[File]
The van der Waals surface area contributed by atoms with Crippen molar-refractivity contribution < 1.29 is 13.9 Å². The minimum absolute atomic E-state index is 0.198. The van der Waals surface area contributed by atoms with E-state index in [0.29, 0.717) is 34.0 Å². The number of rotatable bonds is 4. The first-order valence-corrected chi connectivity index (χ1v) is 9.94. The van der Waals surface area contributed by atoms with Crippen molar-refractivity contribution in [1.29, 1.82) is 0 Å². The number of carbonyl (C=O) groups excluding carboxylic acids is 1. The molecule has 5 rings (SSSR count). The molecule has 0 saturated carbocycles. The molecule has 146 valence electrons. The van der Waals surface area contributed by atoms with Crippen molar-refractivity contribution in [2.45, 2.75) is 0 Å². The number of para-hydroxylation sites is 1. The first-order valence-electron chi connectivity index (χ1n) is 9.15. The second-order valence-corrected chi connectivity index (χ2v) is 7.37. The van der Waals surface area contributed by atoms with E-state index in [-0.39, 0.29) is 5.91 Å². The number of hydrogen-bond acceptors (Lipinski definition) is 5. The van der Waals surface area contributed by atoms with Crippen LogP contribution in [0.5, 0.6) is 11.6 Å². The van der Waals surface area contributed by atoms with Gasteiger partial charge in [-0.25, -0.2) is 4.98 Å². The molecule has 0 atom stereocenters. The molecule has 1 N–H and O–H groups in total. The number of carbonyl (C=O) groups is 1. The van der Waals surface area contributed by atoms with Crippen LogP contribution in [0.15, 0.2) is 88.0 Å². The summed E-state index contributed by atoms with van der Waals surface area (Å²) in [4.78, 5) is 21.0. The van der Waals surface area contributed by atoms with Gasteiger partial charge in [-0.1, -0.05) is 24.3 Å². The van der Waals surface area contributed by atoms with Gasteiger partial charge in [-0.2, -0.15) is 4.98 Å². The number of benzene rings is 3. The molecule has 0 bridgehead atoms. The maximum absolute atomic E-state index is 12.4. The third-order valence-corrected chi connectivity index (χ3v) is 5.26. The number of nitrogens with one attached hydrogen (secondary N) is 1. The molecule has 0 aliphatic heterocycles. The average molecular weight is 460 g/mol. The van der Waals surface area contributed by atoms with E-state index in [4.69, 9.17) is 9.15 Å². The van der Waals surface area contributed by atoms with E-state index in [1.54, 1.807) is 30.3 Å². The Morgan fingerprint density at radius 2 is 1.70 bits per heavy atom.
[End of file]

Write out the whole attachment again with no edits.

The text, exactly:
The van der Waals surface area contributed by atoms with Crippen molar-refractivity contribution < 1.29 is 13.9 Å². The minimum absolute atomic E-state index is 0.198. The van der Waals surface area contributed by atoms with E-state index in [0.29, 0.717) is 34.0 Å². The number of rotatable bonds is 4. The first-order valence-corrected chi connectivity index (χ1v) is 9.94. The van der Waals surface area contributed by atoms with Crippen molar-refractivity contribution in [1.29, 1.82) is 0 Å². The number of carbonyl (C=O) groups excluding carboxylic acids is 1. The molecule has 5 rings (SSSR count). The molecule has 0 saturated carbocycles. The molecule has 146 valence electrons. The van der Waals surface area contributed by atoms with Crippen molar-refractivity contribution in [2.45, 2.75) is 0 Å². The number of para-hydroxylation sites is 1. The first-order valence-electron chi connectivity index (χ1n) is 9.15. The second-order valence-corrected chi connectivity index (χ2v) is 7.37. The van der Waals surface area contributed by atoms with E-state index in [-0.39, 0.29) is 5.91 Å². The number of hydrogen-bond acceptors (Lipinski definition) is 5. The van der Waals surface area contributed by atoms with Crippen LogP contribution in [0.5, 0.6) is 11.6 Å². The van der Waals surface area contributed by atoms with Gasteiger partial charge in [-0.25, -0.2) is 4.98 Å². The molecule has 0 atom stereocenters. The molecule has 1 N–H and O–H groups in total. The number of carbonyl (C=O) groups is 1. The van der Waals surface area contributed by atoms with Crippen LogP contribution in [0.15, 0.2) is 88.0 Å². The summed E-state index contributed by atoms with van der Waals surface area (Å²) in [4.78, 5) is 21.0. The van der Waals surface area contributed by atoms with Gasteiger partial charge in [-0.1, -0.05) is 24.3 Å². The van der Waals surface area contributed by atoms with Gasteiger partial charge in [-0.2, -0.15) is 4.98 Å². The number of benzene rings is 3. The molecule has 0 bridgehead atoms. The maximum absolute atomic E-state index is 12.4. The third-order valence-corrected chi connectivity index (χ3v) is 5.26. The number of nitrogens with one attached hydrogen (secondary N) is 1. The molecule has 0 aliphatic heterocycles. The average molecular weight is 460 g/mol. The van der Waals surface area contributed by atoms with E-state index in [4.69, 9.17) is 9.15 Å². The van der Waals surface area contributed by atoms with E-state index in [1.54, 1.807) is 30.3 Å². The Morgan fingerprint density at radius 2 is 1.70 bits per heavy atom.